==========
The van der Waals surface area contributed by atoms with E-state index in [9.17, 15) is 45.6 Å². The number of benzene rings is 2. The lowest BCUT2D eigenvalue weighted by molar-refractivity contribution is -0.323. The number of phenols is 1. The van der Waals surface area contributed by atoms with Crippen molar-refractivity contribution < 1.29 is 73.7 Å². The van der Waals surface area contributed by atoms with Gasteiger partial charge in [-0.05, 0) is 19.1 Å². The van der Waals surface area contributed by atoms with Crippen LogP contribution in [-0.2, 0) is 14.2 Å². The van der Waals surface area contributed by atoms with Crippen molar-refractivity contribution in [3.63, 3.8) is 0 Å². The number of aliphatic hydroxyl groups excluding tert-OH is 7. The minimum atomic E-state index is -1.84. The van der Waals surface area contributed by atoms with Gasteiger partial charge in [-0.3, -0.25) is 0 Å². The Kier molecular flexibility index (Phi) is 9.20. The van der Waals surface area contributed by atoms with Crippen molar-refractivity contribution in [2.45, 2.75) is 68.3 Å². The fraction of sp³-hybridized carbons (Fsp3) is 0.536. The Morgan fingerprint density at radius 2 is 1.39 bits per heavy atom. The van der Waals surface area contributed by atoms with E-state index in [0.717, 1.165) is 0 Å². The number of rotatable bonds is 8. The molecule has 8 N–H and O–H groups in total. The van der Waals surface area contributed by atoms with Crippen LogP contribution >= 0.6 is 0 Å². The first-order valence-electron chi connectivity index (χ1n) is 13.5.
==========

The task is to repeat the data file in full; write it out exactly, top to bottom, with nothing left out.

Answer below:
The van der Waals surface area contributed by atoms with E-state index in [9.17, 15) is 45.6 Å². The number of benzene rings is 2. The lowest BCUT2D eigenvalue weighted by molar-refractivity contribution is -0.323. The number of phenols is 1. The van der Waals surface area contributed by atoms with Crippen molar-refractivity contribution < 1.29 is 73.7 Å². The van der Waals surface area contributed by atoms with Gasteiger partial charge in [-0.05, 0) is 19.1 Å². The van der Waals surface area contributed by atoms with Crippen LogP contribution in [-0.2, 0) is 14.2 Å². The van der Waals surface area contributed by atoms with Crippen molar-refractivity contribution in [3.63, 3.8) is 0 Å². The number of aliphatic hydroxyl groups excluding tert-OH is 7. The minimum atomic E-state index is -1.84. The van der Waals surface area contributed by atoms with Gasteiger partial charge in [-0.3, -0.25) is 0 Å². The Kier molecular flexibility index (Phi) is 9.20. The van der Waals surface area contributed by atoms with Crippen molar-refractivity contribution in [2.45, 2.75) is 68.3 Å². The fraction of sp³-hybridized carbons (Fsp3) is 0.536. The Morgan fingerprint density at radius 2 is 1.39 bits per heavy atom. The van der Waals surface area contributed by atoms with E-state index in [0.717, 1.165) is 0 Å². The number of rotatable bonds is 8. The molecule has 8 N–H and O–H groups in total. The van der Waals surface area contributed by atoms with Crippen LogP contribution >= 0.6 is 0 Å². The first-order valence-electron chi connectivity index (χ1n) is 13.5.